On Friday, April 22nd, a historic Earth Day event took place in Vancouver!
Youth For Climate Justice Now is a group of East Vancouver high school students from Windermere Secondary. They organized this year’s Earth Day Parade and Celebration with great support from organizations such as the Wilderness Committee, Transformation Projects, Metro Vancouver, and the David Suzuki Foundation. This Earth Day event provided a great opportunity to increase youth participation in democracy, especially as environmental issues have been sorely missing from the discussion in the ongoing federal election campaign.
This youth-led Earth Day Parade started at 11:00 AM on the intersection of Commercial Drive and Grandview Highway. An estimated 3000 people from all around the Vancouver area paraded down Commercial Drive to Britannia Secondary School, where the Earth Day Celebration would later be held at. Guest speakers at the celebration included MP Libby Davies, MLA Jenny Kawn, and Melina Laboucan-Massimo, an advocate for indigenous rights with a focus on the impact of the tar sands. The event focused on the need to keep global temperatures from rising beyond 2 degrees Celsius above pre-industrial levels. Throughout the day, student volunteers circulated a petition urging governments to do 2 things that would significantly reduce the supply and demand for oil: redirecting money from highway expansion to public transit and banning oil tankers on the Pacific coast.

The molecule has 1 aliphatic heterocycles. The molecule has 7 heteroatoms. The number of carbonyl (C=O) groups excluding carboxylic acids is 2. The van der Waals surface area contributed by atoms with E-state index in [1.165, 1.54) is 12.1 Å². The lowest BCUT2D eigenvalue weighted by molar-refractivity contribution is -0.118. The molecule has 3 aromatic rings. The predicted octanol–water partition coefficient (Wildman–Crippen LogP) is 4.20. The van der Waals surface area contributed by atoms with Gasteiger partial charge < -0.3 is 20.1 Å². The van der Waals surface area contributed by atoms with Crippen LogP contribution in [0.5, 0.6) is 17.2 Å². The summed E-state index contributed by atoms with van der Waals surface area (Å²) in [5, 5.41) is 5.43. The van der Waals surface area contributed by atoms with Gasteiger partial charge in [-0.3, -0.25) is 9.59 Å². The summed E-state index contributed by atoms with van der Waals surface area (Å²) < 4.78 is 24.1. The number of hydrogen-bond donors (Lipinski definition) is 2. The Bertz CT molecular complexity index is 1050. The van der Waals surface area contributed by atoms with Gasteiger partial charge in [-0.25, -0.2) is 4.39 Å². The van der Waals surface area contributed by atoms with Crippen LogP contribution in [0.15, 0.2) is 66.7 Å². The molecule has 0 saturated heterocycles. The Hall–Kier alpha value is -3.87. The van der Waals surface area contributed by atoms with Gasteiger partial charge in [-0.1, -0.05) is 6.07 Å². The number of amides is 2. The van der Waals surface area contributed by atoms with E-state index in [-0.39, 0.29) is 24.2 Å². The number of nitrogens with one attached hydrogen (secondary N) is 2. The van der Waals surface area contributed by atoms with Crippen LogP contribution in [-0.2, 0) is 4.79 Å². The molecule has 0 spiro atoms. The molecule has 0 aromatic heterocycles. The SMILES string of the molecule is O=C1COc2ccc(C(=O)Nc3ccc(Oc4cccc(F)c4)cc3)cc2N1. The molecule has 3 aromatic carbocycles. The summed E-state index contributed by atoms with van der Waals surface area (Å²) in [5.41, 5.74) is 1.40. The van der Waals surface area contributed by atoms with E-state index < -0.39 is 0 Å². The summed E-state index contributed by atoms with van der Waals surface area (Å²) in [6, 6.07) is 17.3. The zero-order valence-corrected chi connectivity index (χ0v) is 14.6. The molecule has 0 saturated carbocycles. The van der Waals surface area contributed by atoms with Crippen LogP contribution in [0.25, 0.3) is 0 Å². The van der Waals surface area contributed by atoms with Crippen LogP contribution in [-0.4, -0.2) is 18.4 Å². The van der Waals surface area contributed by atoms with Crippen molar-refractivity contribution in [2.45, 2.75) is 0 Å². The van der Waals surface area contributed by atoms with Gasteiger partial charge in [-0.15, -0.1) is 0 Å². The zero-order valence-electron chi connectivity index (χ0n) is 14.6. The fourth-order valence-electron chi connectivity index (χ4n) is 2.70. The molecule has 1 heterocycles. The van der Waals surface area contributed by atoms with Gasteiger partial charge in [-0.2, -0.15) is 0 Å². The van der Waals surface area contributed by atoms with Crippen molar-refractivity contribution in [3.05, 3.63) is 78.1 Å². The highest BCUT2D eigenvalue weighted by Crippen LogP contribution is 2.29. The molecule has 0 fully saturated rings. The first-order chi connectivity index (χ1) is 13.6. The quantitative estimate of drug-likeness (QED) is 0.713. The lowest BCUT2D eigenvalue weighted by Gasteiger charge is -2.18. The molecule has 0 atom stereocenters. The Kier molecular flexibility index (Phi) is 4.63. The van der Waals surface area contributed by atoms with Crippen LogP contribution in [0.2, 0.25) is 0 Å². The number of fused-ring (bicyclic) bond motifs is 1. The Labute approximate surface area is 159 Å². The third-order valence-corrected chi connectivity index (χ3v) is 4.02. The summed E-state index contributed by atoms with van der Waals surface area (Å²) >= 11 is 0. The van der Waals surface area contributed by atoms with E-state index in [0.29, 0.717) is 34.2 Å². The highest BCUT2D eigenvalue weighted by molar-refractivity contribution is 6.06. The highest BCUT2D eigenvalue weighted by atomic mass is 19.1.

Although this year’s Earth Day had already gone by, Youth For Climate Justice Now is not going to stop there! They would like to continue to encourage more and more of their peers to learn, take action, and show everyone that the time to save the Earth is NOW!
By: Valerie Wong, Grade 11
It’s soft. It’s white. It’s like nothing you’ve ever touched. The contact of it against your skin is like a thousand tiny little beads sifting through the cracks between your fingers. It’s soooooo lush. It’s the softest thing you’ll ever wipe your butt with.
So, we all know what toilet paper is. It’s the thin paper layer that you clean yourself with after using the toilet. Most of us go through life without giving a second thought about what we use to wipe our bums. So why is it that big companies, like Kleenex or Scott, spend millions upon millions of dollars researching and advertising their softest toilet paper ever? They promote the image of disposable toilet paper that doesn’t leave behind bits (Ew, why bring that up at all?), leave your bottom soft and moisturized, and is the strongest blend of thin tree you will ever find.
By Kaitlyn Fung, Grade 8
Four years of construction and a budget of $495 million. What does that add up to?
Recently, I had the chance to take a look into the new convention centre that Vancouver now boasts, or more specifically, the expansion of the convention centre. While the main (and rather obvious) purpose will be to host conventions, this massive building will be the hub for media activity concerning the 2010 Olympics.
Personally, I didn’t really find anything that grasped my interest immediately, but it’s an attractive place with big rooms and high ceilings. There were numerous little conference rooms and a huge ballroom that included a spectacular view, and the exhibition hall was very spacious as well. Even the escalators rides were extended. In short, everything was just kind of big. However, there was some hype about its green features as well, especially about the green roof.